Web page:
Wired: The Romanian Teen Hacker Who Hunts Bugs to Resist the Dark Side

alex-coltuneac-582x385”It’s 3 AM, and his eyes are almost closed. The pack of gummy bears on his desk is empty. So’s the Chinese takeout box. Romanian white hat hacker Alex Coltuneac has had three hours of sleep tonight. And last night. And the night before that. He’s busy trying to find a vulnerability in YouTube live chat, which he plans to report to the company and hopefully get some money in return. None of the bugs he has discovered in the past few days electrifies him, so he keeps digging”, reports Andrada Fiscutean for Wired.com.


In the past four years, Coltuneac has gotten bug bounty payments from Google, Facebook, Microsoft, Adobe, Yahoo, eBay, and PayPal for flaws he reported. Such bounty programs are a chance for Eastern European hackers like him to pursue a legitimate career in cybersecurity.

And he’s only 19 years old. In a country better known for cybercrime, the teenager is part of small but growing cohort of hackers who are deciding to play it nice. This is a departure for the hacking community of Romania, known for such hits as the hackers Hackerville and Guccifer, and fraudsters who steal money from American bank accounts, perpetrate eBay frauds, and land themselves on the FBI’s most wanted list.

Coltuneac is a freshman at the Babes-Bolyai University in Cluj-Napoca, where he learns Computer Science taught in English. Raised by a family who emphasized honest values, he started using a computer when his was 6. First, he taught himself how to play games, but as he got older he began to see the computer’s potential as a tool to make money. He spent his early teenage years watching fellow Romanian hackers make astounding sums of money selling exploits on the black market. They were able to rake in thousands of US dollars with just a few clicks, far more than Coltuneac’s parents made in a month.  He was a good kid, from a good family. He didn’t want to join them. But he did want to pay for college.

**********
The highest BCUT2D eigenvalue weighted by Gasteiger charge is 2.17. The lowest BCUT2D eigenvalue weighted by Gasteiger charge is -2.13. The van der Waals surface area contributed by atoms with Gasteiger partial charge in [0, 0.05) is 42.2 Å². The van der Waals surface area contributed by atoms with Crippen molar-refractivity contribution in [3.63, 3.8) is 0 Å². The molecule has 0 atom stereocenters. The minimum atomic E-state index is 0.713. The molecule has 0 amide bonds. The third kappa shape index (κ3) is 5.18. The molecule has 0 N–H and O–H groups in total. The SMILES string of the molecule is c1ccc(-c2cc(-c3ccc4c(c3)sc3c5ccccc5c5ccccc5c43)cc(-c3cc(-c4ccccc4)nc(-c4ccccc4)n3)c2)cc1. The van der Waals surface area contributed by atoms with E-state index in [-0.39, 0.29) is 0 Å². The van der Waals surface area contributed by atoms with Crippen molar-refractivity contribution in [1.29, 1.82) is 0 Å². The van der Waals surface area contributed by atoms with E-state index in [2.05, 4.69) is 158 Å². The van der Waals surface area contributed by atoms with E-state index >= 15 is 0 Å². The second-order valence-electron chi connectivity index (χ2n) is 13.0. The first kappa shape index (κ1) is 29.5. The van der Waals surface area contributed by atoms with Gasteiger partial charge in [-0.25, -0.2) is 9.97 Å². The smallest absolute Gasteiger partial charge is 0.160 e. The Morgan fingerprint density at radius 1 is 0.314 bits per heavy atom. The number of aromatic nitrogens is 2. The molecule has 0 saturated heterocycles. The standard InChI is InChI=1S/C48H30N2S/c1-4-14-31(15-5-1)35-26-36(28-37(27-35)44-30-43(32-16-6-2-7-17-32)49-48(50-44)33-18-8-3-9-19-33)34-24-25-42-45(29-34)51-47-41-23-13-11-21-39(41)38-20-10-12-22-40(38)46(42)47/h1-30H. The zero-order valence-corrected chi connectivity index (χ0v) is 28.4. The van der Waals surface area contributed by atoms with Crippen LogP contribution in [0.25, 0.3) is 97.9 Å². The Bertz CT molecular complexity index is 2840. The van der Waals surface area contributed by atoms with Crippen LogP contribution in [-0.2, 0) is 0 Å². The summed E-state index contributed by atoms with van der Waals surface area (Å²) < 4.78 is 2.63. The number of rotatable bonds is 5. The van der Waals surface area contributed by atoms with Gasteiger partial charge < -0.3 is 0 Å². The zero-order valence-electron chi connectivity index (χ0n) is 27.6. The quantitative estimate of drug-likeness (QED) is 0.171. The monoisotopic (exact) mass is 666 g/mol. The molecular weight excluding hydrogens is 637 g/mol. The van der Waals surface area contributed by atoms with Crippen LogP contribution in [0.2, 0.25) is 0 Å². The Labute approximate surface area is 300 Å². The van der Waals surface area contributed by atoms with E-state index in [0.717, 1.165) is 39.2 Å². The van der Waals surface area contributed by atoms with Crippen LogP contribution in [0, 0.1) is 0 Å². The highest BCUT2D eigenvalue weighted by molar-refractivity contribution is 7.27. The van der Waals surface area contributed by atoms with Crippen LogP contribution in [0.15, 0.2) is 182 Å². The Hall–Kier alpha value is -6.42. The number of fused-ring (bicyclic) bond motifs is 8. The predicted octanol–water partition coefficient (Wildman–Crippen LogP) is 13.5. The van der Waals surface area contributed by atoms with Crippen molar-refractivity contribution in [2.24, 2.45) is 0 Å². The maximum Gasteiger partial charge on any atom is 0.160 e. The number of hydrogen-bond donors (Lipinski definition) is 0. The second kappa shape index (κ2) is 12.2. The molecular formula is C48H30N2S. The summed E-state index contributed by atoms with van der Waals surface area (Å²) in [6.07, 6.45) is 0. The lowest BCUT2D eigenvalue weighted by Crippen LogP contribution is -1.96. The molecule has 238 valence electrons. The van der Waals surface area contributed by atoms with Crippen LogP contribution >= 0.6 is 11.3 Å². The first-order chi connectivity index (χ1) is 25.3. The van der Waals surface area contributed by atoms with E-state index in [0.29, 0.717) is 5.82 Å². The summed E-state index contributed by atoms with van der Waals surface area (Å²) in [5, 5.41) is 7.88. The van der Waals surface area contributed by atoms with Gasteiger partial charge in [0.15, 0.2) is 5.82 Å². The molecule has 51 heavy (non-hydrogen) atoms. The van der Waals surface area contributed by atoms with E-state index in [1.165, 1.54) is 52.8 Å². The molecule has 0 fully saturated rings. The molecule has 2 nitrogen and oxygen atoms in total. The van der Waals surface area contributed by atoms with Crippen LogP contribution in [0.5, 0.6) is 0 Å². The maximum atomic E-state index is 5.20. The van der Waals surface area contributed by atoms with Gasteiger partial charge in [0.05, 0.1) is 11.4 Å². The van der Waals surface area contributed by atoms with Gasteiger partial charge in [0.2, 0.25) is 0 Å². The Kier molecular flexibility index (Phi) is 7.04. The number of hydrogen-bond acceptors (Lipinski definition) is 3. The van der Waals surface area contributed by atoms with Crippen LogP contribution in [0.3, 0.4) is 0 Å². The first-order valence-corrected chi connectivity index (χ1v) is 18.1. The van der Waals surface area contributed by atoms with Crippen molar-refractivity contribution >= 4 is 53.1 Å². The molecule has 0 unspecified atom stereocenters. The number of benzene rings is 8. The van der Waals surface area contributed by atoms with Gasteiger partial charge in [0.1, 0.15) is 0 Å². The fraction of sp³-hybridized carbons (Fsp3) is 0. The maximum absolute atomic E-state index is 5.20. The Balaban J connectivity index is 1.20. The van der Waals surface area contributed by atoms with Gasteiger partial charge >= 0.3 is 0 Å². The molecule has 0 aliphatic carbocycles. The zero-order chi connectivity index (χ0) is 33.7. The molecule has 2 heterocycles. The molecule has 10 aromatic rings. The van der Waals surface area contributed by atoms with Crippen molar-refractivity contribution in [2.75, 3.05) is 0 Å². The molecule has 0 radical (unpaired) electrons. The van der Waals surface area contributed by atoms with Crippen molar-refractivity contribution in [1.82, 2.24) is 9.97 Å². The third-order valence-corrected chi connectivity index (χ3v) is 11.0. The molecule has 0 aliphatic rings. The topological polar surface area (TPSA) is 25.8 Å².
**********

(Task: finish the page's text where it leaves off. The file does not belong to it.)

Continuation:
The allure of that life was powerful.

Which is why he was so grateful to find out about bug bounty programs when he was 15. They pay enough to  keep his conscience clear and his bank account full. Bounties cover the cost his education and living expenses, so “there’s no excuse to break the law,” he said.

Coltuneac won’t say how much he earns as a vulnerability hunter, yet gifted white hat hackers doing the same kind of job brag about making in a lucky month about $6,000. That’s how much an ordinary Romanian earns in a year. The average take home pay in the country was about $520 a month this March, one of the lowest in the European Union.

On the white market, a flaw found and reported legitimately is priced at a few hundred dollars, enough for Coltuneac to pay his rent this month. Sensitive ones are often rewarded with several thousand dollars. In very few cases, the bounty exceeds $100,000. He’s constantly hoping to find one of those. And that sum is still far less than what he would get if he sold the same vulnerabilities on the gray or black markets. (Gray markets sell exploits to nations and corporations to use against their foe; black markets sell to the highest bidder, often criminals.) Zerodium, a gray hat vulnerability broker working with law enforcement and intelligence agencies, awards a hacker up to $500,000 for a high-risk bug with fully functional exploit.


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